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Vol. 72. Issue 3.
Pages 266-268 (March 2019)
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Vol. 72. Issue 3.
Pages 266-268 (March 2019)
Scientific letter
DOI: 10.1016/j.rec.2018.04.002
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Mitral Repair as a Treatment of Outflow Tract Obstruction in Hypertrophic Cardiomyopathy: “Myectomy Without Myectomy”
Tratamiento de la obstrucción del tracto de salida en la miocardiopatía hipertrófica mediante reparación mitral: «miectomía sin miectomía»
Nicolás M. Maneiro-Melóna, Miguel González-Barbeitob, Francisco Estévez-Cidb, Jesús Peteiro-Vázquezc, José J. Cuenca-Castillob, Roberto Barriales-Villad,
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Corresponding author:
a Servicio de Cardiología, Complexo Hospitalario Universitario A Coruña, Instituto de Investigación Biomédica de A Coruña (INIBIC), Servizo Galego de Saúde (SERGAS), Universidade da Coruña, A Coruña, Spain
b Servicio de Cirugía Cardiaca, Complexo Hospitalario Universitario A Coruña, Instituto de Investigación Biomédica de A Coruña (INIBIC), Servizo Galego de Saúde (SERGAS), Universidade da Coruña, A Coruña, Spain
c Unidad de Imagen, Servicio de Cardiología, Complexo Hospitalario Universitario A Coruña, Instituto de Investigación Biomédica de A Coruña (INIBIC), Servizo Galego de Saúde (SERGAS), Universidade da Coruña, A Coruña, Spain
d Unidad de Cardiopatías Familiares, Servicio de Cardiología, Complexo Hospitalario Universitario A Coruña, Instituto de Investigación Biomédica de A Coruña (INIBIC), Servizo Galego de Saúde (SERGAS), Universidade da Coruña, A Coruña, Spain
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To the Editor,

Hypertrophic cardiomyopathy is the most common type of cardiomyopathy, with a prevalence of 0.2% in the adult population. The diagnosis is based on finding an increased myocardial thickness of ≥ 15 mm that is unexplained by abnormal loading conditions.1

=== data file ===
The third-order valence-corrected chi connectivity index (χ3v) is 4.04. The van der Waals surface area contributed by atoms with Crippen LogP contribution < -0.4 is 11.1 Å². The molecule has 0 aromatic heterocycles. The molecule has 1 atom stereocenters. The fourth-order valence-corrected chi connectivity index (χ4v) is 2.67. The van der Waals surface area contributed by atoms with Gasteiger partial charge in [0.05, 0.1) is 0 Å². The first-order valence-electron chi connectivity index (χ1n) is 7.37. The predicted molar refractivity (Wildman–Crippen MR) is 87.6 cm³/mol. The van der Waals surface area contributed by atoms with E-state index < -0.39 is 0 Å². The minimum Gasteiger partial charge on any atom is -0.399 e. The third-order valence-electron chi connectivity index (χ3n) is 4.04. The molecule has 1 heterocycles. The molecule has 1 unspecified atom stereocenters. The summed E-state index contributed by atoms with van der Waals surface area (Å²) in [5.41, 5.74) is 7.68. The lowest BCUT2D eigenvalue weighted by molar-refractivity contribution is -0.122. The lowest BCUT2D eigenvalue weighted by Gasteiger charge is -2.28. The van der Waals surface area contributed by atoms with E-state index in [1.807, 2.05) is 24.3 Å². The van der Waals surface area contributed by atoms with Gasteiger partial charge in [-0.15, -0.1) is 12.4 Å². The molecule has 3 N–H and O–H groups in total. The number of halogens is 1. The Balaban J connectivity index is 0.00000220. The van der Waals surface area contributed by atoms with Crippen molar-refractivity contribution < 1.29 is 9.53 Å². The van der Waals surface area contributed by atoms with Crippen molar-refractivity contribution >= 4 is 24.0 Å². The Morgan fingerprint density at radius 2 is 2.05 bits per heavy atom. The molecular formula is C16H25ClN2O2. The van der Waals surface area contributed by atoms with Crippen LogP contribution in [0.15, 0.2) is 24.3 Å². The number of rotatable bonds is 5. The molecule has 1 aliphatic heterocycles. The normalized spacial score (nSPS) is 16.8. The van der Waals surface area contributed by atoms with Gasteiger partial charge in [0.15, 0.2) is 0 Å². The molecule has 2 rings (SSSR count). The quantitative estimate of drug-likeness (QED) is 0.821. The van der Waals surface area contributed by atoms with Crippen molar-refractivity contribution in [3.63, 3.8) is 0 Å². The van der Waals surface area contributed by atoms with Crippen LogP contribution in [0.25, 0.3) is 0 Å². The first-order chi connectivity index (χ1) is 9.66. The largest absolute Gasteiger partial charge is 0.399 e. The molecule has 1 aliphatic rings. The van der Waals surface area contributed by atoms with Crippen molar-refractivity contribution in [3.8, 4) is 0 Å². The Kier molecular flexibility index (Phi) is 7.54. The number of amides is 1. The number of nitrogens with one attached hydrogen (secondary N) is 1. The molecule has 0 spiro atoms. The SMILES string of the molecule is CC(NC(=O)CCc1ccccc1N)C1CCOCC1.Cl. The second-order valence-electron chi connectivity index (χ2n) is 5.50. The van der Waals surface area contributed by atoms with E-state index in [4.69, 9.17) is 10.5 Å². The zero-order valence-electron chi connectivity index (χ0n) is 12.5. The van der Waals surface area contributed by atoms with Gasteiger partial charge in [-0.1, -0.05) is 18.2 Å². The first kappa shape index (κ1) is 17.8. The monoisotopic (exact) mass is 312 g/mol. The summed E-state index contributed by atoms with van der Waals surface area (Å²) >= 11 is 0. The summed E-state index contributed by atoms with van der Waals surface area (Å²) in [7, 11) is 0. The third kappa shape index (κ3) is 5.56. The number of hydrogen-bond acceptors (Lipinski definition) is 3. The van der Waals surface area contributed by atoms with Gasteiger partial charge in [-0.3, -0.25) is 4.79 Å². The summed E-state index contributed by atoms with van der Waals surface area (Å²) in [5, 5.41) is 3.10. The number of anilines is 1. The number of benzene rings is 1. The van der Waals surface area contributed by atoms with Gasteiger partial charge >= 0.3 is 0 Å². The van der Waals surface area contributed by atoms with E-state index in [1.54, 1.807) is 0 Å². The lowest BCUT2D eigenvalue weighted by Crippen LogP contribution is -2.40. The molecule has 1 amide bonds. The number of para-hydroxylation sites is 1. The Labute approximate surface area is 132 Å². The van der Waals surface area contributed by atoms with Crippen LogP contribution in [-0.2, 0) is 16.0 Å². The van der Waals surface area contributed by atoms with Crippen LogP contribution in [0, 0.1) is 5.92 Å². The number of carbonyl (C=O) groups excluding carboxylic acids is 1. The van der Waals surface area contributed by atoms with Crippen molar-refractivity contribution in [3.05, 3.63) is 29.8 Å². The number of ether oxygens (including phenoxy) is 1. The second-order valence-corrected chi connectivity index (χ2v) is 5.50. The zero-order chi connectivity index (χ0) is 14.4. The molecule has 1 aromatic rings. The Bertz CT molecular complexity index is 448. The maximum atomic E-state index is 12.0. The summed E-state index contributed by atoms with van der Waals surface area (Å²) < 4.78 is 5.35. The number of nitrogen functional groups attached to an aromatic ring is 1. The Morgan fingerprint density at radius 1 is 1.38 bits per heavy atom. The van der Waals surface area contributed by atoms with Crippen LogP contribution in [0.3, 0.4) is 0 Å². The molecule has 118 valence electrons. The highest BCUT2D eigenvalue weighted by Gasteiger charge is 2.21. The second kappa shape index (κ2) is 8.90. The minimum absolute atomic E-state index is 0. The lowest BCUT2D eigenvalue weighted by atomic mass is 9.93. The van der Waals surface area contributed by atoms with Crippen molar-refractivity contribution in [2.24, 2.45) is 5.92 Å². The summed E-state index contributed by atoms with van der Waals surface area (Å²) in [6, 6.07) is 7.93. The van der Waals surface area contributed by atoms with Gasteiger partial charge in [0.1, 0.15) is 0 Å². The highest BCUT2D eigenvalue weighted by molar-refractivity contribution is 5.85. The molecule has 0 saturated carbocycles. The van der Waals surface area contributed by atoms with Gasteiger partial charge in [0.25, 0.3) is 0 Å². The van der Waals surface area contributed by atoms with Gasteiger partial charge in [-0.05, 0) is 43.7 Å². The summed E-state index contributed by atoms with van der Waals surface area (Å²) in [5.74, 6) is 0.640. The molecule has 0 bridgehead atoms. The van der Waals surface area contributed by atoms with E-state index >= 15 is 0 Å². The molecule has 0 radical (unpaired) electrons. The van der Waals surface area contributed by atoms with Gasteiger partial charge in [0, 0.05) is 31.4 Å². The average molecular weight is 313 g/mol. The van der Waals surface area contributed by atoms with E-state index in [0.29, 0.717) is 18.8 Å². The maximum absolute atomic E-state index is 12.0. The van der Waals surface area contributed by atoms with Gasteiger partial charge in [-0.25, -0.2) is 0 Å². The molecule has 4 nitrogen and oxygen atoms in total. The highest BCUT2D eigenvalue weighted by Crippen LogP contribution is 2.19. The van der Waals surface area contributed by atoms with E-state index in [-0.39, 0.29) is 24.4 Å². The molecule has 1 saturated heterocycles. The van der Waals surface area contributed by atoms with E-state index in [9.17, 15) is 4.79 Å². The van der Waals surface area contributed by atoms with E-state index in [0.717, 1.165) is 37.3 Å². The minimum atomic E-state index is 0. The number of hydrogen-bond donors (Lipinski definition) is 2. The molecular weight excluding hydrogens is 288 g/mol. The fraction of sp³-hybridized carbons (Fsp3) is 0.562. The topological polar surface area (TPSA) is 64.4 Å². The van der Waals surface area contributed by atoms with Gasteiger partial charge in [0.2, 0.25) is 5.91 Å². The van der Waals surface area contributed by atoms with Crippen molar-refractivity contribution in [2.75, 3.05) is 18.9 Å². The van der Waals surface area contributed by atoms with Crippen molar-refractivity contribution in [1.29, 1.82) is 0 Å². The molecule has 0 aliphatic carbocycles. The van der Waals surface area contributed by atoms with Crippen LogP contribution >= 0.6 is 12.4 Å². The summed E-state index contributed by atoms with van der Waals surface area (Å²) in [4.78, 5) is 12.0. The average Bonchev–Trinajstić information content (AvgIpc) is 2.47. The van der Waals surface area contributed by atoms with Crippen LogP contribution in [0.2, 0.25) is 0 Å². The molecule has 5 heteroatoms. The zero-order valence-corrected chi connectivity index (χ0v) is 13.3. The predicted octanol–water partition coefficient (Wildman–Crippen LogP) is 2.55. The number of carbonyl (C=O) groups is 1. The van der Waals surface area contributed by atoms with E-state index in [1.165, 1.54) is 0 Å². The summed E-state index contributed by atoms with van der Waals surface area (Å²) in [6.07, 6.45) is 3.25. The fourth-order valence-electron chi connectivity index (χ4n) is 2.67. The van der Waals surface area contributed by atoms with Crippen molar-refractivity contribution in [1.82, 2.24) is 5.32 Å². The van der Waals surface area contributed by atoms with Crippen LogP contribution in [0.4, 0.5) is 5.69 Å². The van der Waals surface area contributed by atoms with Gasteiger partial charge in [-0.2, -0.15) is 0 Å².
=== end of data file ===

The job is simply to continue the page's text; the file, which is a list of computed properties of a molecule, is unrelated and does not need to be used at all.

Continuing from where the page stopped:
Dynamic left ventricular outflow tract obstruction (LVOTO), defined by a peak Doppler gradient ≥ 30 mmHg, is a common condition that is found at presentation in a third of patients and is provocable in another third. This phenomenon is produced due to the combined action of septal hypertrophy and anterior systolic motion (ASM) of the mitral valve, which usually has morphological abnormalities. LVOTO increases morbidity and mortality, as it is associated with heart failure, angina, syncope, and sudden death.1,2

For patients with significant obstruction and limiting symptoms despite pharmacological treatment, invasive treatment, either surgical or alcohol septal ablation, is the therapeutic option of choice. The classic surgical approach is transaortic myectomy, or Morrow technique, whose results in terms of gradient resolution and symptomatic improvement have been proven extensively. However, the technique is not free from complications, mainly atrioventricular block, ventricular septal defects, and the onset of aortic regurgitation.2

Recently, new surgical techniques have been developed that combine myectomy with mitral interventions. Dulguerov et al.3 described good outcomes using a combined intervention that included transaortic and transmitral myectomy, elongation of the anterior mitral leaflet using a pericardial patch, partial resection of the posterior mitral leaflet, and annuloplasty. Other groups such as that of Ferrazzi et al.4 reported that performing shallow myectomies and resection of secondary chordae in patients with LVOTO and mild hypertrophy was associated with clinical and hemodynamic improvement. However, teams such as the Mayo Clinic team have advocated the exclusive practice of transaortic myectomy as a better technique, as in their series, the presence of ASM, residual obstructive gradient, or significant mitral regurgitation was limited to 1.7% of patients with an adequate myectomy.5

We present the case of a 56-year-old man with a diagnosis of hypertrophic obstructive cardiomyopathy, with a mutation identified in the TNNT2 gene (p.Asn271Ile). This mutation has been published and identified in more than 15 families in our center, and cosegregation has been demonstrated.6